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An excerpt from www.HouseOfNames.com archives copyright 2000 - 2016


It was in the Scottish/English Borderlands that the Strathclyde-Briton people first used the ancient name Carbery. It was a name for someone who lived in the parish of Inveresk, Lothian, which was first recorded in the form Crebarrin, from the words Gaelic craobhm meaning "tree," and barran, meaning "hedge."

Carbery Early Origins



The surname Carbery was first found in Midlothian, where they held a family seat from very ancient times, some say well before the Norman Conquest and the arrival of Duke William at Hastings in 1066 A.D.

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Carbery Spelling Variations


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Carbery Spelling Variations



Scribes in Medieval Scotland spelled names by sound rather than any set of rules, so an enormous number of spelling variations exist in names of that era. Carbery has been spelled Carberry, Carbarry, Carbery, Carbray, Carbury, Carbrey, Carbry, Carby, Crebarin and many more.

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Carbery Early History


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Carbery Early History



This web page shows only a small excerpt of our Carbery research. Another 172 words (12 lines of text) covering the year 1230 is included under the topic Early Carbery History in all our PDF Extended History products and printed products wherever possible.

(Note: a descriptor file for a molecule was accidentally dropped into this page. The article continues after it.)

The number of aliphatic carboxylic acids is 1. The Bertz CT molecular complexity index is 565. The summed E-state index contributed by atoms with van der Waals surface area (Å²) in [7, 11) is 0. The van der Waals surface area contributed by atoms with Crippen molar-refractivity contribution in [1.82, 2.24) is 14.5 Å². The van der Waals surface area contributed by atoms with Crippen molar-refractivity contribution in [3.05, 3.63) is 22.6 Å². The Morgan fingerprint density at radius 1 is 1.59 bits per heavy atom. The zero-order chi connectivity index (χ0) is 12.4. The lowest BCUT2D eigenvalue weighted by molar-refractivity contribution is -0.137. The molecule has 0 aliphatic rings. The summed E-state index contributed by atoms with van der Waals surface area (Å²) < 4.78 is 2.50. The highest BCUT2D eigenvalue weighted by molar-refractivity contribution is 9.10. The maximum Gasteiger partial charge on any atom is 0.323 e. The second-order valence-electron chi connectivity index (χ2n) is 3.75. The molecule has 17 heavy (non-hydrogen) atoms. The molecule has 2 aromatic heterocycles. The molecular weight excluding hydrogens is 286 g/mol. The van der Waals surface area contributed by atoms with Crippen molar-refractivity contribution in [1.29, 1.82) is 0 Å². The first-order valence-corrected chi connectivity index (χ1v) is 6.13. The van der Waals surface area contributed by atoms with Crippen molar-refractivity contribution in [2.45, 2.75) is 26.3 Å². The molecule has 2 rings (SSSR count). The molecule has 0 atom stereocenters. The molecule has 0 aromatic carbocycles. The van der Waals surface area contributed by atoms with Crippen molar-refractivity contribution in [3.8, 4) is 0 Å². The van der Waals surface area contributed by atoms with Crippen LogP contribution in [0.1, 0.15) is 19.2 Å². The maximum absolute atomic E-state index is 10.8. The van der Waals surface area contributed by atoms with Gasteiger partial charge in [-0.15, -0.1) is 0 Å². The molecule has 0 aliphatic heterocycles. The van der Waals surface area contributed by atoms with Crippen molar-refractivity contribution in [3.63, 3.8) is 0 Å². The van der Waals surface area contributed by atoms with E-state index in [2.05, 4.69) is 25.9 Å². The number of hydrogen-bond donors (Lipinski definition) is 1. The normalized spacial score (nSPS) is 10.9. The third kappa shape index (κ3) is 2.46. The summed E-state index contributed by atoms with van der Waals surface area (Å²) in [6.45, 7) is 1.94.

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Carbery Early Notables (pre 1700)


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Carbery Early Notables (pre 1700)



More information is included under the topic Early Carbery Notables in all our PDF Extended History products and printed products wherever possible.

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Carbery In Ireland


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Carbery In Ireland



Some of the Carbery family moved to Ireland, but this topic is not covered in this excerpt. Another 261 words (19 lines of text) about their life in Ireland is included in all our PDF Extended History products and printed products wherever possible.

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The Great Migration


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The Great Migration



The number of Strathclyde Clan families sailing for North America increased steadily as the persecution continued. In the colonies, they could find not only freedom from the iron hand of the English government, but land to settle on. The American War of Independence allowed many of these settlers to prove their independence, while some chose to go to Canada as United Empire Loyalists. Scots played essential roles in the forging of both great nations. Among them:

Carbery Settlers in United States in the 18th Century

  • Hugh Carbery, who landed in Philadelphia, Pennsylvania in 1746

Carbery Settlers in United States in the 19th Century

  • John Carbery, aged 36, arrived in New York, NY in 1803
  • John Carbery arrived in New York 1803

Carbery Settlers in Canada in the 19th Century

  • Thomas Carbery, who landed in Nova Scotia in 1843

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Contemporary Notables of the name Carbery (post 1700)